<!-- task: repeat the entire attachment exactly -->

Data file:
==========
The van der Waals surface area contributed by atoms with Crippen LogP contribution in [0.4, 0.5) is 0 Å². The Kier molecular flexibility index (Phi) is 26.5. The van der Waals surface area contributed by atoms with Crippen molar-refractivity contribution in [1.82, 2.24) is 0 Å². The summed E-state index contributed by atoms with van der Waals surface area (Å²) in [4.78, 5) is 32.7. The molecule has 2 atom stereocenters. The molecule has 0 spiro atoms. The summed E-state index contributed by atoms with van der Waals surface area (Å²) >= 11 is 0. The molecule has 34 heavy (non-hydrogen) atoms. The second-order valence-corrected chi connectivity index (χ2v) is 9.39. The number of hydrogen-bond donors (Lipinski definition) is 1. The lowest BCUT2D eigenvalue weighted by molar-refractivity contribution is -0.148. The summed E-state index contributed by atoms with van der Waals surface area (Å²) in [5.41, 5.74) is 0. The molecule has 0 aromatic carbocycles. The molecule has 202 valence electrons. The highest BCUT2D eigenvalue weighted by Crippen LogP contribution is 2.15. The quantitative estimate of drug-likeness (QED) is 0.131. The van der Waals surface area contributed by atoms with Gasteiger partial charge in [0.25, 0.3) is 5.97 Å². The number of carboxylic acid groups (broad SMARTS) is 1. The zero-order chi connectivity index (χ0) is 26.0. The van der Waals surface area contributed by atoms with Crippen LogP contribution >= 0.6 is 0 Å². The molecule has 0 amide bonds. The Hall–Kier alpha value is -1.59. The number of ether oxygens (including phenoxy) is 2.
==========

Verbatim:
The van der Waals surface area contributed by atoms with Crippen LogP contribution in [0.4, 0.5) is 0 Å². The Kier molecular flexibility index (Phi) is 26.5. The van der Waals surface area contributed by atoms with Crippen molar-refractivity contribution in [1.82, 2.24) is 0 Å². The summed E-state index contributed by atoms with van der Waals surface area (Å²) in [4.78, 5) is 32.7. The molecule has 2 atom stereocenters. The molecule has 0 spiro atoms. The summed E-state index contributed by atoms with van der Waals surface area (Å²) >= 11 is 0. The molecule has 34 heavy (non-hydrogen) atoms. The second-order valence-corrected chi connectivity index (χ2v) is 9.39. The number of hydrogen-bond donors (Lipinski definition) is 1. The lowest BCUT2D eigenvalue weighted by molar-refractivity contribution is -0.148. The summed E-state index contributed by atoms with van der Waals surface area (Å²) in [5.41, 5.74) is 0. The molecule has 0 aromatic carbocycles. The molecule has 202 valence electrons. The highest BCUT2D eigenvalue weighted by Crippen LogP contribution is 2.15. The quantitative estimate of drug-likeness (QED) is 0.131. The van der Waals surface area contributed by atoms with Gasteiger partial charge in [0.25, 0.3) is 5.97 Å². The number of carboxylic acid groups (broad SMARTS) is 1. The zero-order chi connectivity index (χ0) is 26.0. The van der Waals surface area contributed by atoms with Crippen LogP contribution >= 0.6 is 0 Å². The molecule has 0 amide bonds. The Hall–Kier alpha value is -1.59. The number of ether oxygens (including phenoxy) is 2.